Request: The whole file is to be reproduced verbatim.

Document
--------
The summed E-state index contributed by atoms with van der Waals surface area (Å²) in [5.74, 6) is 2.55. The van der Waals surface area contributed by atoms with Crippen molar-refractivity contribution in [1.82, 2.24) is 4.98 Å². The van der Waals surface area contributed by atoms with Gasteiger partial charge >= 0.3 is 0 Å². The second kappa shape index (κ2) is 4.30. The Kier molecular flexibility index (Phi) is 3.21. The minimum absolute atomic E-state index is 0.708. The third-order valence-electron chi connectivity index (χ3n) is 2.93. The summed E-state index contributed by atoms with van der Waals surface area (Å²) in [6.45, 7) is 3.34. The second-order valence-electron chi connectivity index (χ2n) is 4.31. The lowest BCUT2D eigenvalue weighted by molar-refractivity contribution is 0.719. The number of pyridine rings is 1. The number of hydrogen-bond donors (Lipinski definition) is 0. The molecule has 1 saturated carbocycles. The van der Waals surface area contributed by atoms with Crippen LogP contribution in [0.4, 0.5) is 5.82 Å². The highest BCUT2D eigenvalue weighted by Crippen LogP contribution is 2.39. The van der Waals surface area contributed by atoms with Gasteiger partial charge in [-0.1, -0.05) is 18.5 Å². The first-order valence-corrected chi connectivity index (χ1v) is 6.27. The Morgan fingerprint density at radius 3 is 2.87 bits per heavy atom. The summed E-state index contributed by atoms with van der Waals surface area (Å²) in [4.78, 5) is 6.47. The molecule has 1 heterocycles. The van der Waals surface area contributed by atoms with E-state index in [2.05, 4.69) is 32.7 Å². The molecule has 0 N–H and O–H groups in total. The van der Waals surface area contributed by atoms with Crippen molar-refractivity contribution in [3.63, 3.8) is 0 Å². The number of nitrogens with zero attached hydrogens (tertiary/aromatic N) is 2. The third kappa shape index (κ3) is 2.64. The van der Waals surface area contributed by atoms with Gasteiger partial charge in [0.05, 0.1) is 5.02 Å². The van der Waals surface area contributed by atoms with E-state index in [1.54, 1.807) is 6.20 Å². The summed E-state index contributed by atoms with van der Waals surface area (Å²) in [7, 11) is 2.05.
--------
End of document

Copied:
The summed E-state index contributed by atoms with van der Waals surface area (Å²) in [5.74, 6) is 2.55. The van der Waals surface area contributed by atoms with Crippen molar-refractivity contribution in [1.82, 2.24) is 4.98 Å². The van der Waals surface area contributed by atoms with Gasteiger partial charge >= 0.3 is 0 Å². The second kappa shape index (κ2) is 4.30. The Kier molecular flexibility index (Phi) is 3.21. The minimum absolute atomic E-state index is 0.708. The third-order valence-electron chi connectivity index (χ3n) is 2.93. The summed E-state index contributed by atoms with van der Waals surface area (Å²) in [6.45, 7) is 3.34. The second-order valence-electron chi connectivity index (χ2n) is 4.31. The lowest BCUT2D eigenvalue weighted by molar-refractivity contribution is 0.719. The number of pyridine rings is 1. The number of hydrogen-bond donors (Lipinski definition) is 0. The molecule has 1 saturated carbocycles. The van der Waals surface area contributed by atoms with Crippen LogP contribution in [0.4, 0.5) is 5.82 Å². The highest BCUT2D eigenvalue weighted by Crippen LogP contribution is 2.39. The van der Waals surface area contributed by atoms with Gasteiger partial charge in [-0.1, -0.05) is 18.5 Å². The first-order valence-corrected chi connectivity index (χ1v) is 6.27. The Morgan fingerprint density at radius 3 is 2.87 bits per heavy atom. The summed E-state index contributed by atoms with van der Waals surface area (Å²) in [4.78, 5) is 6.47. The molecule has 1 heterocycles. The van der Waals surface area contributed by atoms with E-state index in [2.05, 4.69) is 32.7 Å². The molecule has 0 N–H and O–H groups in total. The van der Waals surface area contributed by atoms with Crippen molar-refractivity contribution in [3.63, 3.8) is 0 Å². The number of nitrogens with zero attached hydrogens (tertiary/aromatic N) is 2. The third kappa shape index (κ3) is 2.64. The van der Waals surface area contributed by atoms with Gasteiger partial charge in [0.05, 0.1) is 5.02 Å². The van der Waals surface area contributed by atoms with E-state index in [1.54, 1.807) is 6.20 Å². The summed E-state index contributed by atoms with van der Waals surface area (Å²) in [7, 11) is 2.05.